Let’s talk about your newest release: The Vintage Teacup Club…
If you had to summarize The Vintage Teacup Club for the readers here ….
It’s about three women, and the summer that changed all of their lives. Jenny, Maggie and Alison live in a small town in the British countryside – they fall in love with the same vintage teaset and an unlikely friendship is sparked. As the months unfold, with family dramas, new romance and an unexpected pregnancy – they turn to each other for support.
Please tell us about the characters in your book
Jenny is a young bride on a budget, saving for her wedding to long-term boyfriend Dan. Her mother left when she was young, but Jenny, her brother and disabled brother Chris get along just fine. There’s only one thing that could send her perfect wedding into disarray…
Alison is bright and ambitious, in her thirties she’s found her own happily-ever-after – she owns and runs a florist and her own thatched cottage in Sussex. She’s happier now than when she was married to photographer Dylan. Isn’t she?
Maggie is mum to two young daughters, one on the brink of adolescence. Husband Pete is her rock – but since he lost his job, the cracks in their marriage are beginning to show…
What scene did you most enjoy writing? why?
I really enjoyed writing Maggie’s plotline – her ex-husband Dylan comes back into her life and she is really torn, there is a lot of unresolved feeling there. They spend a day together, having brunch, browsing in second-hand shops, and at the end of the day she wonders if she should give him a second chance. I wanted to explore that grey area in relationships, where nostalgia muddies the water and there is still love but it’s not clear whether it’s love that belongs in the past or the future.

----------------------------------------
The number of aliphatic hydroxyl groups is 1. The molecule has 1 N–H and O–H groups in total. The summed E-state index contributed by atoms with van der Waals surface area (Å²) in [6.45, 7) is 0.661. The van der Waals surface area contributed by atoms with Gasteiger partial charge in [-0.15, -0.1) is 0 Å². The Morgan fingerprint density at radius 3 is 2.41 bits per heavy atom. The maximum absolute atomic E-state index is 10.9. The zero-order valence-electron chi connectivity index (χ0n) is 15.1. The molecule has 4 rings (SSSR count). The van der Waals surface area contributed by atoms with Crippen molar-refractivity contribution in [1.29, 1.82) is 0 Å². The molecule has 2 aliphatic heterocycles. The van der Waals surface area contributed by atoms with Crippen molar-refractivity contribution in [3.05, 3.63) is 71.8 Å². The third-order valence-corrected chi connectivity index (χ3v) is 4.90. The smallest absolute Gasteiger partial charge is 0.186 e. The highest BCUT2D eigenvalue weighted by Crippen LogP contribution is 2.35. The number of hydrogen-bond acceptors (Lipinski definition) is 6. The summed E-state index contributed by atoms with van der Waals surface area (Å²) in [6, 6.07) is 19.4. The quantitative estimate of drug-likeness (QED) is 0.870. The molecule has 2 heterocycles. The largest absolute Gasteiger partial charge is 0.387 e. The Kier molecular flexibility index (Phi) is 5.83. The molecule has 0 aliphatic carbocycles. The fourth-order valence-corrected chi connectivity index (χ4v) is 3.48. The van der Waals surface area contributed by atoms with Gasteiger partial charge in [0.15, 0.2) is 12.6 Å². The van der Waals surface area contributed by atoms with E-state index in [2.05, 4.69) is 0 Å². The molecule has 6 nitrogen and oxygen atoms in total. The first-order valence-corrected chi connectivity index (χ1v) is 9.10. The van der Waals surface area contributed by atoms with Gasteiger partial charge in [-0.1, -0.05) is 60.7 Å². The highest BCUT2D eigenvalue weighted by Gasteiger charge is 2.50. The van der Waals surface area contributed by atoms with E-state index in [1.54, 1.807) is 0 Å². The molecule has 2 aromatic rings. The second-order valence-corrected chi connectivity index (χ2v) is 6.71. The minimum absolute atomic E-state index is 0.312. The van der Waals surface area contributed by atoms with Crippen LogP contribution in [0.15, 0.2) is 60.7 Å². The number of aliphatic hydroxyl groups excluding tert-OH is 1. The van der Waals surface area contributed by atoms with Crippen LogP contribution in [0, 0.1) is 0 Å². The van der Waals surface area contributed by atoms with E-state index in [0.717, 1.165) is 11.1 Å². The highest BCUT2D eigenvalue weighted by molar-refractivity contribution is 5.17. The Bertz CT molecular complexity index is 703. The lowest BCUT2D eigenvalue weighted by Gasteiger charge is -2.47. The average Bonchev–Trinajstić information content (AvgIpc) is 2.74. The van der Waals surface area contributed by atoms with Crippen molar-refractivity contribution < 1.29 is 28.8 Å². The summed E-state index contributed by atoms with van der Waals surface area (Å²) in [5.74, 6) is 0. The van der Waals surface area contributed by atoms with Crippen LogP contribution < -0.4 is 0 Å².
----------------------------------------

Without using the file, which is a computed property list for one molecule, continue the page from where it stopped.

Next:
Here’s a snippet from their time together that day:
‘Maggie turned around to see that Dylan had donned a leather cowboy hat and a white feather boa, a long cigarette holder hanging from his lips. She laughed before she could stop herself.’ Then later… ‘She watched him leave for the bar and cursed the old feelings that were coming back. Dylan’s charm was wearing her down, layer by layer, and she was longing to feel his touch, to feel, just for a moment, the intimacy they’d once had.’
What scene was the hardest to write? why?
Alison’s daughter is in her teens, and while Alison and Pete are focused on trying to keep the house finances together, she rebels and disappears. Her parents are distraught, but eventually Alison tracks her down and brings her back home. That night they talk things through:
‘Alison reached out for her daughter’s hand. For a moment she felt it, Sophie’s skin as soft as when she was a little girl. Then she pulled her hand away and turned her face to the wall. Alison felt a tightness in her chest. The daughter she knew had gone.’
I found this scene hard to write because it brought back to me what a terror I was as a teenager! My mum and I are best friends now, and I’ve seen a whole new, wonderful side to her as grandmother to my baby son. But it wasn’t always like that and I know I gave her a grey hair or two back then.
Who would who cast in the role of your characters if your book was optioned for a movie?
I can see Christina Hendricks as Maggie – a spirited redhead with distinctive vintage style. Amanda Seyfried would be brilliant as Jenny – wide-eyed, kind and enthusiastic. I’d love to see Maggie Gyllenhaal as Alison, as she’s so great with the kind of dry humour Alison uses to keep going in the face of family dramas.
Thank you for stopping by HJ!
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Gold-edged, delicate, almost translucent—four perfect teacups sit on four perfect saucers and a small and shapely teapot gleams in between them. The tea service seems to light up the open boot of the bottle-green Morris Minor, and as I reach out a tentative hand to touch the china I’m pretty sure I can hear a gospel choir singing out. Yes. Here, in the hum and bustle of Charlesworth’s car boot sale, the Saturday bargain hunt that brings the residents of our old market town together, we’ve found each other at last.